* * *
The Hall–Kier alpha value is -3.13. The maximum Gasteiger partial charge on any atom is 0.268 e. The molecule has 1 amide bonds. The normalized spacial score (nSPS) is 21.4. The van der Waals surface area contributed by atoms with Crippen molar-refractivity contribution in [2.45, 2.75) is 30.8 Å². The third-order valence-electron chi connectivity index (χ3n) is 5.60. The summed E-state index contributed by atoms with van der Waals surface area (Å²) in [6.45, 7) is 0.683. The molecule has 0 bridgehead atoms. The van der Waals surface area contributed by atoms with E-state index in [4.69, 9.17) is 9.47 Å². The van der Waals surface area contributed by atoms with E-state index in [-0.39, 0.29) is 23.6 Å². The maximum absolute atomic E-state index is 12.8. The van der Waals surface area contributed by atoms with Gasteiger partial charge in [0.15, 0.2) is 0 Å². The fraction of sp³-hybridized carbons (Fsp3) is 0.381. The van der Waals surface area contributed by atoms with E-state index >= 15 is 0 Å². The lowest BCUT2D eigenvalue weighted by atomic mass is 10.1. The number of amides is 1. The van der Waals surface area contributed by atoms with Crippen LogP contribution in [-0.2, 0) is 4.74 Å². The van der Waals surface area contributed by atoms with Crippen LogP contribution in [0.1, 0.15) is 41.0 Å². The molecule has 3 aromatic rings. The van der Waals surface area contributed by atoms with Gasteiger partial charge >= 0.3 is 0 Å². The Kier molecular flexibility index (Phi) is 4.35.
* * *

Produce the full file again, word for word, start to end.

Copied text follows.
The Hall–Kier alpha value is -3.13. The maximum Gasteiger partial charge on any atom is 0.268 e. The molecule has 1 amide bonds. The normalized spacial score (nSPS) is 21.4. The van der Waals surface area contributed by atoms with Crippen molar-refractivity contribution in [2.45, 2.75) is 30.8 Å². The third-order valence-electron chi connectivity index (χ3n) is 5.60. The summed E-state index contributed by atoms with van der Waals surface area (Å²) in [6.45, 7) is 0.683. The molecule has 0 bridgehead atoms. The van der Waals surface area contributed by atoms with E-state index in [4.69, 9.17) is 9.47 Å². The van der Waals surface area contributed by atoms with E-state index in [-0.39, 0.29) is 23.6 Å². The maximum absolute atomic E-state index is 12.8. The van der Waals surface area contributed by atoms with Gasteiger partial charge in [0.15, 0.2) is 0 Å². The fraction of sp³-hybridized carbons (Fsp3) is 0.381. The van der Waals surface area contributed by atoms with E-state index >= 15 is 0 Å². The lowest BCUT2D eigenvalue weighted by atomic mass is 10.1. The number of amides is 1. The van der Waals surface area contributed by atoms with Crippen LogP contribution in [-0.2, 0) is 4.74 Å². The van der Waals surface area contributed by atoms with Crippen LogP contribution in [0.1, 0.15) is 41.0 Å². The molecule has 3 aromatic rings. The van der Waals surface area contributed by atoms with Gasteiger partial charge >= 0.3 is 0 Å². The Kier molecular flexibility index (Phi) is 4.35.